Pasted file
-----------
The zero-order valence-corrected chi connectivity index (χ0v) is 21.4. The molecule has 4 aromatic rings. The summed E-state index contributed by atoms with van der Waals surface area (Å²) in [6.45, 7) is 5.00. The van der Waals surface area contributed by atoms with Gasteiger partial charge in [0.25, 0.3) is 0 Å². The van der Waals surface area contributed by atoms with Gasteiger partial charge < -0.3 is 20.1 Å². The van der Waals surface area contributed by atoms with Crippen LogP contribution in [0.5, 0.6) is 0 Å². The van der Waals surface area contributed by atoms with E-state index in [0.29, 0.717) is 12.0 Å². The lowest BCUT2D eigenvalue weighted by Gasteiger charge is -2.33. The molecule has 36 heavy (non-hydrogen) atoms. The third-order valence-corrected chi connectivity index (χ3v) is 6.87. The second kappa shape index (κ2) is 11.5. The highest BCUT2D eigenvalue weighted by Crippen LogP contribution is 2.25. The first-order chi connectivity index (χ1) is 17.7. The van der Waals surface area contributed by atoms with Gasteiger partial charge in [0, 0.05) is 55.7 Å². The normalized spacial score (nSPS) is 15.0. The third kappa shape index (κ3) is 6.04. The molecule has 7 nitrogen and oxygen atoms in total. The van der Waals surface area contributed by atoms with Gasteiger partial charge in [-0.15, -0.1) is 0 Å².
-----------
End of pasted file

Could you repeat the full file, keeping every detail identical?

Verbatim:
The zero-order valence-corrected chi connectivity index (χ0v) is 21.4. The molecule has 4 aromatic rings. The summed E-state index contributed by atoms with van der Waals surface area (Å²) in [6.45, 7) is 5.00. The van der Waals surface area contributed by atoms with Gasteiger partial charge in [0.25, 0.3) is 0 Å². The van der Waals surface area contributed by atoms with Gasteiger partial charge < -0.3 is 20.1 Å². The van der Waals surface area contributed by atoms with Crippen LogP contribution in [0.5, 0.6) is 0 Å². The van der Waals surface area contributed by atoms with E-state index in [0.29, 0.717) is 12.0 Å². The lowest BCUT2D eigenvalue weighted by Gasteiger charge is -2.33. The molecule has 36 heavy (non-hydrogen) atoms. The third-order valence-corrected chi connectivity index (χ3v) is 6.87. The second kappa shape index (κ2) is 11.5. The highest BCUT2D eigenvalue weighted by Crippen LogP contribution is 2.25. The first-order chi connectivity index (χ1) is 17.7. The van der Waals surface area contributed by atoms with Gasteiger partial charge in [0, 0.05) is 55.7 Å². The normalized spacial score (nSPS) is 15.0. The third kappa shape index (κ3) is 6.04. The molecule has 7 nitrogen and oxygen atoms in total. The van der Waals surface area contributed by atoms with Gasteiger partial charge in [-0.15, -0.1) is 0 Å².